N.Korea's ambitions have nothing to do with Kyiv and everything to do with Moscow - Atlantic Council
A recent New York Times article accused Ukraine of illegally supplying rocket technology to the rogue state of North Korea, yet the answer to the question of how this little country, most of whose citizens live in poverty, managed to cause such a global security issue, calls for critical thinking and the recollection of assertions made by Russian President Vladimir Putin at the 2007 Munich Security Conference, according to the Atlantic Council.
Referring to the United States he said, “The force’s dominance inevitably encourages a number of countries to acquire weapons of mass destruction” and that the decisive moment to rethink the architecture of global security had arrived, the Atlantic Council wrote.
It is within this context that North Korea, isolated and dependent on Chinese and Russian aid, re-joined a privileged group of Moscow’s “friends,” enjoying forms of political, economic, and military support. Putin is the first Russian president to pay an official visit to North Korea, renewing military-technical cooperation, and aiding the development of North Korea’s military-industrial complex by giving it access to Russian technologies. Russian weapons quickly helped the ruthless North Korean regime modernize its armed forces in terms of portable air defense and other missile systems. Moreover, Moscow has written off 90% of its Soviet debt (approximately $11 billion), covering the remaining 10% by joint projects.
But this support comes at a cost. North Korea supports Moscow’s belligerent policy and is among a tiny number of Kremlin-dependent countries recognizing Crimea as Russian territory.
Read alsoUkraine condemns DPRK ballistic missile launchIt is within this context that Ukraine has been accused of illegally supplying missile engines to North Korea. Unfortunately, Michael Elleman’s report, which was the basis of the New York Times article, appears to be another example of Moscow’s "hybrid" attack on Western democracies. His article reveals elements of a comprehensive, special intelligence operation by the Russian special services.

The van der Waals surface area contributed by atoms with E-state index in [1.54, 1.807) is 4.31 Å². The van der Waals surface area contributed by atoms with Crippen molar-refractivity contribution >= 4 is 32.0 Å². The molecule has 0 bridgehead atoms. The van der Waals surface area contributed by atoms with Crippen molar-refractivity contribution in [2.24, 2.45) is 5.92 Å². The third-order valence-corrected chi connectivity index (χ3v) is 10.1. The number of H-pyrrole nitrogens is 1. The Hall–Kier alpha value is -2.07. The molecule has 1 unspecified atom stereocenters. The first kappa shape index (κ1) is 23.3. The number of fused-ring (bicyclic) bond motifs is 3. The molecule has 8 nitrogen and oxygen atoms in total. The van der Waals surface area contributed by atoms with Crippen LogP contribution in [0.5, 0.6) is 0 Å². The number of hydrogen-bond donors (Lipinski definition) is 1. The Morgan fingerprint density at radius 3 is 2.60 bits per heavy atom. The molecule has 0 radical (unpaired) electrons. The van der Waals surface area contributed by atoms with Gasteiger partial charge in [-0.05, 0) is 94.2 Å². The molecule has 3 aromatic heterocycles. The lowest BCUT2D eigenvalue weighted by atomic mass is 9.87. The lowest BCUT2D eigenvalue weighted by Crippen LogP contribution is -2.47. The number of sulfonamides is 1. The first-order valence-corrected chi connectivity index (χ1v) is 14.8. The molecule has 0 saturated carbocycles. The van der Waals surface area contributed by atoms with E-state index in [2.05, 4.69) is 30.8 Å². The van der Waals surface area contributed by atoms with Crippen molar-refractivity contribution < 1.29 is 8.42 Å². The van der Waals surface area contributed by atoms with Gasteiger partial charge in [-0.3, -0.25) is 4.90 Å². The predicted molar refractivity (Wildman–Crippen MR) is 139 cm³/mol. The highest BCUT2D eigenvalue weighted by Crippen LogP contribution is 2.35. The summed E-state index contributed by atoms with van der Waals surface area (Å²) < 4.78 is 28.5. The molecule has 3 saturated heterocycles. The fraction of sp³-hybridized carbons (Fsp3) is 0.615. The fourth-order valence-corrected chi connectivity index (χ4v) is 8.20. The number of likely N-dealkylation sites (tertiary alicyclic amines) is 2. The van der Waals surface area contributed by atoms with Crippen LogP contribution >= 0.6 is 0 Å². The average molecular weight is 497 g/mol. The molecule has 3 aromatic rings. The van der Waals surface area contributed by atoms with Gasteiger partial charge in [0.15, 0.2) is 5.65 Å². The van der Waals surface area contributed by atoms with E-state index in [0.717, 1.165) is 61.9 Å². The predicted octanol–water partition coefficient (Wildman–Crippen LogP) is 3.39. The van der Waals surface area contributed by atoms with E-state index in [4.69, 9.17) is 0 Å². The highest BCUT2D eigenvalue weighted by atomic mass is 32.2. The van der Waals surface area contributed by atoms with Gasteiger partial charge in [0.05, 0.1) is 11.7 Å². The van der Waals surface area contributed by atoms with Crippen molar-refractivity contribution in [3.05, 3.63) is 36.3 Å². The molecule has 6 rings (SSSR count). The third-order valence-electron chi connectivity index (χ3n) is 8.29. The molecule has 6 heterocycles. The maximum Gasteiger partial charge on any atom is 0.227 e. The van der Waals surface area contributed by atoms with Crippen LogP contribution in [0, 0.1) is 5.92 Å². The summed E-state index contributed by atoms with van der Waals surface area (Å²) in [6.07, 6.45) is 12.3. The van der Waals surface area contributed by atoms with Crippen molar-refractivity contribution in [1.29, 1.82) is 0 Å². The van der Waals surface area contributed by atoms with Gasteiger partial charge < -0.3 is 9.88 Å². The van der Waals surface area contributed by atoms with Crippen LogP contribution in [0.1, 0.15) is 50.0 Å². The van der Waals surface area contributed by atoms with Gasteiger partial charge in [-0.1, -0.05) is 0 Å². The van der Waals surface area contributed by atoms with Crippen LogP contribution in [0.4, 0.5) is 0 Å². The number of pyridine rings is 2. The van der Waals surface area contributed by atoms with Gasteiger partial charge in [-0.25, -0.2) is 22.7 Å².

First, a “competent” foreign specialist—preferably American or Western European—is carefully selected for psychological and moral qualities. The individual’s personal and business preferences are known, as is the risk to his or her professional reputation.
Read alsoPoroshenko responds to reports on Ukraine’s alleged involvement in DPRK’s missile successElleman, employed by a reputable Western institution, claims Ukraine, not Russia, is the main suspect in illegal arms trade supporting North Korea. His words carry clout, but little is known about him or the level of his professional objectivity.
Second, a renowned Western media source is selected. In this case, it was The New York Times. The reasons behind the publication’s decision to publish this underdeveloped article, which launched an anti-Ukrainian information campaign, are unknown.
Read alsoRussia has all grounds, opportunities to supply engines for N.Korean missiles – Ukraine’s State Space AgencyThird, Russia’s special services use various kinds of little-known Western “independent” internet resources, often funded by the Russian Federation, to give disinformation more play. In the case of the North Korean missiles, pseudo-Western, pro-Russian, anti-globalization media outlets, and even the Russian-made blog of a “US Mariner," were involved in supporting the bogus story.
Fourth, after the disinformation has reached a significant effect internationally, the Russian media starts using these results to maximally harm Western democracy and Ukraine's national security interests.
In this example, Russia is blowing up a conceived “missile scandal” to serve its own goals: to cover its own missile technologies transfer to North Korea while shifting the international community’s attention to Ukraine; disturbing the development of a new qualitative level of U.S.-Ukraine relations; disrupting the potential transfer of U.S. lethal weapons to Ukraine; downshifting international support to Ukraine; and promoting the lifting of sanctions against it.
Read alsoU.S. State Dept comments on reports on Ukraine's supply of rocket engines to DPRKIn an effort to rectify the damage done, Elleman stated his words were distorted. Importantly, he was unable to rule out the possibility that a large Russian missile enterprise, Energomash, which has strong ties to the Ukrainian complex, had a role in the transfer of the RD-250 engine technology to North Korea. He said leftover RD-250 engines might also be stored in Russian warehouses.
Ukraine’s National Security and Defense Council posted a detailed rejection of Elleman’s accusations noting “the developer of the RD-250 engine is the Russian enterprise ‘Scientific and Production Association ‘Energomash’. ...all rocket engines suitable for flight use, including the RD-250 engine and its modifications, were delivered from ‘Yuzhmash’ to the Russian Soviet Federative Socialist Republic, and later to the Russian Federation, only as part of missiles.”
Read alsoUkraine’s Yuzhnoye furious over "false" opinions on country’s missile ties with N.Korea, calls allegations "ludicrous"The more the truth comes out, the more likely it is that those who sprung the story will be interested in sweeping it under the table. This is perhaps where the international community should take heed of the words of Ukraine’s Minister of Foreign Affairs: “I am doubtful that North Korea could achieve what it has done without outside help. The global community must now come together to conduct an international inquiry to find out who was responsible.”